Most of the past year’s economic reforms in Macedonia focused on registering property, getting credit and protecting minority investors. According to the World Bank, Macedonia ranks eleventh out of the region’s top ranked economies and has carried out 41 reforms, the second highest number among the top 20, over the past 15 years.

Macedonia is the only upper-middle-income economy that ranks within the top 20 economies in the overall ease of doing business. Thus, reforms in Macedonia have made it easier to do business, leading to better quality of life for citizens.

– Carolyn Gibson

Photo: Flickr

women’s empowerment in MacedoniaSince Macedonia’s independence, equal opportunity for both men and women has been at the forefront of the government agenda. In 2013, the Macedonian Women’s Rights Center organized an event, “Woman Has the Power,” to address economic discrimination and violence against women, ultimately trying to boost women’s empowerment in Macedonia. The event criticized the current economic injustices and financial insecurities that women face.

These insecurities stem out of the traditional role that men play in the Macedonian society. Women still cannot inherit property, which hinders the ability to access bank loans for businesses and entrepreneurship advances. “Woman Has the Power” introduced participants to U.N. agencies and E.U. mission representatives. In the case of successful women, this event enabled them to reach out to other women to give guidance and help.

In 2011, successful actress and movie producer Labina Mitevska, through Women Unlimited Macedonia, advocated against drug addiction, violence, corruption and prostitution in regards to women. Women Unlimited Macedonia was a platform created with the help of The Art of Living Macedonia for women to network, to discuss and gain support and to practice yoga and meditation. These efforts in individual organizations fueled government involvement and initiatives.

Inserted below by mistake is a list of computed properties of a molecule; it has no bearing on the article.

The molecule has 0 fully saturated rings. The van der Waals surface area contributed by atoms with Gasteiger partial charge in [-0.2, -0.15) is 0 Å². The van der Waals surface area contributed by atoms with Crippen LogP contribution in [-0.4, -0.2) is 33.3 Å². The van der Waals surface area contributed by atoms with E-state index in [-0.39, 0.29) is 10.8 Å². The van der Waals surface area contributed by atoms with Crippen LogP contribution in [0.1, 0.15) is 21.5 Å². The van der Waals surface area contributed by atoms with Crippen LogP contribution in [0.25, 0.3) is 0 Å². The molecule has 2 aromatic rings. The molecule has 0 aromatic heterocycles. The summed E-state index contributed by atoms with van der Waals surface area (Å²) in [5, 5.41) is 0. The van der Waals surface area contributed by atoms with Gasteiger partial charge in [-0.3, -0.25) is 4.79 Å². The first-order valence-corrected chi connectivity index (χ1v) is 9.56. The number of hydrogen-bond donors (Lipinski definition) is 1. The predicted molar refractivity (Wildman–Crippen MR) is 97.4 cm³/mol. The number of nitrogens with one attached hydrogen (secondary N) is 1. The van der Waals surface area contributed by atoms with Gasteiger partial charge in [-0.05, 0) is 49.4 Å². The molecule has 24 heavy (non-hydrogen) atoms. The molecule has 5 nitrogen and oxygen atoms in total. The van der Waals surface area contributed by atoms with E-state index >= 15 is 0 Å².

Implementation to create equal rights for both men and women continued in the government of the former Yugoslav Republic of Macedonia’s commitment to end discrimination and violence against women. The National Strategy for Prevention and Protection against Domestic Violence, adopted by the government, focuses on domestic violence and placement of women in the social and economic sphere of society.

The National Strategy’s aim is to strengthen the capacities for courts to handle cases regarding violence against women, establish services for victims of such crimes and educate parents and children on prevention. These efforts were signed into the National Strategy for Gender Equality 2013-2020, in accordance with Step It Up for Gender Equality. The movement did not stop there to enhance women’s empowerment in Macedonia.

The International Foundation for Electoral System (IFES) works to promote women for candidacy for Parliament and local government positions. Fighting violence against women who attempt candidacy, both the IFES and the Club of Women promote the presence of women in the government. One of the significant success efforts of the Club of Women was a mandatory quota of no less than 30 percent of candidates be women running for Parliament and municipal councils.

Successes such as these provide hope for women in Macedonia. Progress is not perfect and women are still the less represented gender, but through organizations’ efforts, there is potential for improving women’s empowerment in Macedonia.

– Bronti DeRoche

Photo: Flickr

Common Diseases in Macedonia
Macedonia, officially called The Former Yugoslav Republic of Macedonia by the U.N., has a population of 2.1 million. The life expectancy for men is 73 years and the life expectancy for women is 77 years. The “healthy life expectancy” in Macedonia, the number of years a person can expect to live in good health, is only 63 years. This significantly lower age is the result of common diseases in Macedonia.

The most common causes of death in Macedonia are circulatory diseases and cancer. Circulatory diseases, specifically cerebrovascular diseases and ischemic heart disease, are responsible for more than half the deaths in Macedonia, with a mortality rate of 57.2 percent. Cancer is the second most common cause of death, with a much lower mortality rate of 19.7 percent.

An important trend to notice regarding common diseases in Macedonia is that the deadliest diseases are noncommunicable. Injuries and communicable diseases also contribute to death rates, but not nearly as many deaths as noncommunicable diseases.